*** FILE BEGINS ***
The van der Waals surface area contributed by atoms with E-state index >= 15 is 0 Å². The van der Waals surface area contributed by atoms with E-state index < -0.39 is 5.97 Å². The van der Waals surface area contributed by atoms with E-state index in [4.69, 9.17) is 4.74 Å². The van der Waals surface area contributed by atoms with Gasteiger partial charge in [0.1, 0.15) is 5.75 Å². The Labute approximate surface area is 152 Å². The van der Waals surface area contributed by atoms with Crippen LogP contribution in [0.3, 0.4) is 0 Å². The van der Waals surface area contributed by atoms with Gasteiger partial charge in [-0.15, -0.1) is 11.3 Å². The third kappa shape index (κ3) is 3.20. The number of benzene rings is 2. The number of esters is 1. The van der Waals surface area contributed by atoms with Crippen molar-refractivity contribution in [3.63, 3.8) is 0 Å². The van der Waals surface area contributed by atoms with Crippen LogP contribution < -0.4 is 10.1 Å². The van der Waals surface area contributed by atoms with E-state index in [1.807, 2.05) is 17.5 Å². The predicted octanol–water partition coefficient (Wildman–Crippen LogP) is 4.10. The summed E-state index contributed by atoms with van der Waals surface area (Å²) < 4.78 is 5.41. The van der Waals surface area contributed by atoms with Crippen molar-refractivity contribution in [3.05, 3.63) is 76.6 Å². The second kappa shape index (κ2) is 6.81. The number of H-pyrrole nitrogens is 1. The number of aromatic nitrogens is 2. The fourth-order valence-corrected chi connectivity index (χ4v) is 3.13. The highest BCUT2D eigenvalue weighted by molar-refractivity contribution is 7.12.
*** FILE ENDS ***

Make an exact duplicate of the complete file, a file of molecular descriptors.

The van der Waals surface area contributed by atoms with E-state index >= 15 is 0 Å². The van der Waals surface area contributed by atoms with E-state index < -0.39 is 5.97 Å². The van der Waals surface area contributed by atoms with E-state index in [4.69, 9.17) is 4.74 Å². The van der Waals surface area contributed by atoms with Gasteiger partial charge in [0.1, 0.15) is 5.75 Å². The Labute approximate surface area is 152 Å². The van der Waals surface area contributed by atoms with Crippen LogP contribution in [0.3, 0.4) is 0 Å². The van der Waals surface area contributed by atoms with Gasteiger partial charge in [-0.15, -0.1) is 11.3 Å². The third kappa shape index (κ3) is 3.20. The number of benzene rings is 2. The number of esters is 1. The van der Waals surface area contributed by atoms with Crippen molar-refractivity contribution in [3.63, 3.8) is 0 Å². The van der Waals surface area contributed by atoms with Crippen LogP contribution < -0.4 is 10.1 Å². The van der Waals surface area contributed by atoms with E-state index in [1.807, 2.05) is 17.5 Å². The predicted octanol–water partition coefficient (Wildman–Crippen LogP) is 4.10. The summed E-state index contributed by atoms with van der Waals surface area (Å²) < 4.78 is 5.41. The van der Waals surface area contributed by atoms with Crippen molar-refractivity contribution in [3.05, 3.63) is 76.6 Å². The second kappa shape index (κ2) is 6.81. The number of H-pyrrole nitrogens is 1. The number of aromatic nitrogens is 2. The fourth-order valence-corrected chi connectivity index (χ4v) is 3.13. The highest BCUT2D eigenvalue weighted by molar-refractivity contribution is 7.12.